When I was the editor of The Oakland Tribune back in the 1990s I kept a loaded Glock in my top drawer.
I take issue with the blanket news reports that the Annapolis shooting at the Capital Gazette, which killed four journalists and an employee, was a “surprise, a shock.” Newspapers in the ‘90s — and even more so today — don’t have budgets for security. Most don’t even have a check-in desk. I remember when I went to the San Francisco Chronicle, there was at least a security person at the entrance, sitting behind a desk where visitors had to sign in. Not exactly Fort Knox, but it was something.
Newspapers and reporters — even photographers — receive threats all the time. Every day, there is someone out there unhappy with the coverage, either about an issue for which they have passion, or coverage of themselves or a family member. Newspapers get letters, phone calls, and nowadays, threats through social media.
I had come to Oakland from Texas, where guns are part of the culture. When you go to a church or a bar in Texas you often see a sign saying, “Leave your guns outside.” I bought mine at a gun show (along with a 38mm), with no background check, just cash on the barrel, so to speak. I took a gun-safety class and started to target shoot for a hobby. I got pretty good. Eventually, I became an instructor in gun safety, and taught classes on weekends.
In Houston, I worked a night shift at The Houston Post, getting off work at 2 a.m. I had a long walk through a large dark parking lot, so I carried a Taser in my hand, the strap around my wrist, until I got to my car and locked the doors.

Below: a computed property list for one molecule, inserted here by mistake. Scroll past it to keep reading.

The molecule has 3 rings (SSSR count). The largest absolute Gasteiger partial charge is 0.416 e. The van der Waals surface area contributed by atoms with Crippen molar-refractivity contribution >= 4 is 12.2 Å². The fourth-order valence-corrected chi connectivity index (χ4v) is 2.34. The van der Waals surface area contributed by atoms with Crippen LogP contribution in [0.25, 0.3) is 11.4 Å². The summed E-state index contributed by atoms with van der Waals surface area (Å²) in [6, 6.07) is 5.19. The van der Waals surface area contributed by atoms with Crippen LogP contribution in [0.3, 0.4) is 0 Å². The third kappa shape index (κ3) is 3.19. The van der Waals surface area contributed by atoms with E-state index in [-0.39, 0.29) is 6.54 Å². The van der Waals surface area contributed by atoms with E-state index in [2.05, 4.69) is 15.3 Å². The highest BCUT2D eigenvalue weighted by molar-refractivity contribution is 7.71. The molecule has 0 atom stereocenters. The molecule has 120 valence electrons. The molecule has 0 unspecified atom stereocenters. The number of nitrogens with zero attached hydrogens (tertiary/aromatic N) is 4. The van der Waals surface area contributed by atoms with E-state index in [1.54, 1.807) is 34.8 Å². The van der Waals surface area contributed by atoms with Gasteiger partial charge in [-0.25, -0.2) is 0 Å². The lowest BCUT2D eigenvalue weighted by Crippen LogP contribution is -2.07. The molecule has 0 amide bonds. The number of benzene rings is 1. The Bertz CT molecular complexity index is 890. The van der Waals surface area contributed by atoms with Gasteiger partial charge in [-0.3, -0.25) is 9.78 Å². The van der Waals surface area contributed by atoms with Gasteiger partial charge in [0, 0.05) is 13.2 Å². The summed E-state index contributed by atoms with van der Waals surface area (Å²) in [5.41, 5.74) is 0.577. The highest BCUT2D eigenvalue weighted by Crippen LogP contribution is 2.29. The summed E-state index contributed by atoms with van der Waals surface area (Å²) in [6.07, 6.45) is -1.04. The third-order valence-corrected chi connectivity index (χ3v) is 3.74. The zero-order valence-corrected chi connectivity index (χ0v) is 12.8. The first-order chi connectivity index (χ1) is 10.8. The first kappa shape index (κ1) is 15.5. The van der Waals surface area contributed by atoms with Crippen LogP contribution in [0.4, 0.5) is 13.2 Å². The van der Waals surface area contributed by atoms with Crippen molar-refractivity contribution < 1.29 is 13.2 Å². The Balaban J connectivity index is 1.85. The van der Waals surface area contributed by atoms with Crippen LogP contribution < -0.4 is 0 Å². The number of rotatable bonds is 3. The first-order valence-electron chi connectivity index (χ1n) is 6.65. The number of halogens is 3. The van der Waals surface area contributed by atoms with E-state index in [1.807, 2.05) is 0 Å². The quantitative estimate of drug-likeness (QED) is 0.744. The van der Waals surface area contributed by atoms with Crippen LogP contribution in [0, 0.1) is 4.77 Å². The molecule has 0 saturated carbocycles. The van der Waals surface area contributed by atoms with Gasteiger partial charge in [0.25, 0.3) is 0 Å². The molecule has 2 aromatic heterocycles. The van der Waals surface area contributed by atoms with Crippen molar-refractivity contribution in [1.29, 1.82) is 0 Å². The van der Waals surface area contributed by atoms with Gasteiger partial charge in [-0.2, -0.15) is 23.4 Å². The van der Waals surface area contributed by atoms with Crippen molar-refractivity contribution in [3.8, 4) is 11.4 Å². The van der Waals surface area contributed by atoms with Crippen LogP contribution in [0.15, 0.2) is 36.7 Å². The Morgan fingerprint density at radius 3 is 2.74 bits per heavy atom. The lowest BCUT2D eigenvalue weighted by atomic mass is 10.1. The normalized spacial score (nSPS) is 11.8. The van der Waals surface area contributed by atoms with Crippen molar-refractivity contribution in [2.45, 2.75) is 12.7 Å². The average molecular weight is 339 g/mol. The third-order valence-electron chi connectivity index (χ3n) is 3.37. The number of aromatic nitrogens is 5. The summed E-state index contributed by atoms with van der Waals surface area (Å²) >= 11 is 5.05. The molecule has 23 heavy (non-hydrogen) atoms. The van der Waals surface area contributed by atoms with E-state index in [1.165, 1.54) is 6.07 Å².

One night on my way home, a pickup truck rammed me from behind on Interstate 45. At the time, Clarence Thomas was being vetted for Supreme Court justice, and his former employee Anita Hill accused him of sexual harassment. At one point she testified that he had given her a glass of Coca-Cola that had a pubic hair in it. As a joke, I put an “Anita Hill for President” bumper sticker on my car.
I thought the ramming was an accident. I didn’t think there was any damage. It was 2:15 a.m. and I just wanted to get home. But then, the truck sped up and rammed me harder. I thought of my bumper sticker. An exit came up, and I took it. The pickup followed me and rammed me again. I pulled over. Two guys got out of the pickup and in the rearview mirror I watched them marching up to my car.
I opened my glove compartment, took out my Glock, and flipped off the safety. I rolled down the driver’s window (crank style) and held the gun in front of my chest in both hands, as I’d been taught. I was the first to speak.
“May I help you gentlemen with anything?” I asked.
This was not what they had expected. They paused, then they saw the gun. I’ve not seen many men run faster since.
I am not a huge fan of gun ownership. But when I got to the Tribune, and as editor heard first-hand the plethora of complaints and threats that came over the transom every week, and without a single barrier between the newsroom and the street, I brought the Glock to work. Word got around and one day the deputy managing editor came in and asked me to see it. “You are an idiot,” I told him. “It’s not a display item.”
President Trump started fanning the flames against the media before he even stepped into office, and I can’t help but suspect that his rhetoric might have goaded Jarrod Ramos into walking into the Gazette with a pump-action shotgun.
It’s a tired argument, “If only someone would have had a gun, they might have stopped it.” But in this case, maybe they would been right.
I certainly would have tried.